Vanessa Rodriguez is currently studying to become a Registered Holistic Nutritionist and blogs daily at Vanessa Runs. She is currently training to run her first ultra marathon this spring, and enjoys experimenting with natural sports nutrition.
When most people hear the phrase “sports nutrition,” they usually immediately think of some sort of supplement or performance-enhancing drug. The priority is very much on performance and much less on balance and wellbeing and sustainable nutritional habits.
As a student of holistic nutrition, I believe in working to enhance both the immediate and long-term goals of any athlete. I also believe that in many ways working towards a more well-rounded, natural, nutritional balance will directly contribute to improved performance. Good food can help you feel more energized, heal rapidly, and recover faster.
I believe that supplementation is a tool. In some cases, particularly for career athletes who train intensely and demand extraordinary feats from their bodies, it may be necessary. It may also be useful for people who are battling an illness, pregnant women, vegans and vegetarians (more on that later), or people who cannot eat often enough to meet their dietary requirements. Ultimately, consuming all our nutrients from whole, live, real foods is always preferable (thought not always realistic).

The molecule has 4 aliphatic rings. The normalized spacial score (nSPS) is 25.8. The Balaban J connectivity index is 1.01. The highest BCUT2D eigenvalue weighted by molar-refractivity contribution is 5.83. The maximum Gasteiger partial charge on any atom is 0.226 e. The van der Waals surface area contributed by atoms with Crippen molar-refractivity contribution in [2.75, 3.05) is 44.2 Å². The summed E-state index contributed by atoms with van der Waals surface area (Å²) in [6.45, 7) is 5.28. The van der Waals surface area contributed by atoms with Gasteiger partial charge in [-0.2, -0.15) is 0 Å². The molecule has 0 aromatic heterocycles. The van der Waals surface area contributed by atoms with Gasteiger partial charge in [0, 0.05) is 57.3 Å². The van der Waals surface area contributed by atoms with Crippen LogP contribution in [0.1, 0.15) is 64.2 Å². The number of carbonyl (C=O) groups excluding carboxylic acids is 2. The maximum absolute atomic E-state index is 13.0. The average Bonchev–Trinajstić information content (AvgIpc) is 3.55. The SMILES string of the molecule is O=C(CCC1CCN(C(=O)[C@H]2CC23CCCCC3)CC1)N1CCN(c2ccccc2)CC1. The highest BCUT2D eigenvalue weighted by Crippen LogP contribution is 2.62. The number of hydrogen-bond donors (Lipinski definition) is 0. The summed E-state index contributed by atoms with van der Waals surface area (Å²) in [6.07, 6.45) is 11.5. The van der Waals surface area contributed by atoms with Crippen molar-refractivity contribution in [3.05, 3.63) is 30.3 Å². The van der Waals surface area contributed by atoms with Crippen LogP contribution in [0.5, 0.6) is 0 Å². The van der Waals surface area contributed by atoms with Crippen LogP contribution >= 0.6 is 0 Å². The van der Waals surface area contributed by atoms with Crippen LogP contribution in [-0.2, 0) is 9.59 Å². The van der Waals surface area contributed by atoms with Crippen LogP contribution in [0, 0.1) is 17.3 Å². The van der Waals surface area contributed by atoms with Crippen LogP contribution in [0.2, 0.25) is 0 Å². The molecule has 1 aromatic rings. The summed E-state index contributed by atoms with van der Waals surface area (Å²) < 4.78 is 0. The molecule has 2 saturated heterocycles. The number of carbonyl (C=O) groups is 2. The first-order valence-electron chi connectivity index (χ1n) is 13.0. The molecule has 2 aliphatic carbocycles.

For most of us regular exercisers, there are usually basic changes we can make towards a more natural diet that will both enhance performance and make us feel better about being active. In the following sections I will discuss four nutrients that we most commonly supplement, and how to incorporate these nutrients into our diets naturally through food.
Protein powders have become increasingly popular, particularly with men who are trying to build muscle. I find that most people tend to overestimate the amount of protein they need. Unless you are bodybuilding, most of us should be able to meet our protein requirements through food.
Before I started any type of nutritional education, I was seeing a sports nutritionist. The first thing he did was put me on a protein powder. There was no discussion of consuming protein through foods, and I feel that was wrong. Supplements should supplement, not act as the primary source of nutrients. Eventually I stopped seeing him and made far greater advances on my own through a natural diet.
Protein is essential for muscle growth and repair, as well as recovery. For endurance athletes, if is often also used as a fuel source after our glycogen stores are depleted. But how much do we actually need? A general guideline is as follows:
For the average, inactive individual = 0.34g of protein per pound of body weight (per day)
For endurance athletes (long distance running) = 0.5-0.6g of protein per pound of body weight (per day)
For strength and power athletes (weight lifting and body building) = 0.6-0.8g of protein per pound of body weight (per day)
If you are eating a wide variety of foods, you are likely already getting enough protein. However, if you cut out entire food groups, perhaps due to a vegetarian diet or a dairy allergy, you may be having trouble meeting your requirements. Animal proteins are usually higher in essential amino acids, but may also be high in saturated fats. If you eat meat, choose lean cuts and try to stick to game meat as much as possible (more on vegetarians in another section).
Once you are meeting your daily protein requirements, excess protein will not enhance performance or muscle mass. Consuming excessive protein may be hard on your liver. Healthy protein sources include meat, fish, nuts, seeds, whole grains and cereals.
Next: Other Necessary Nutrients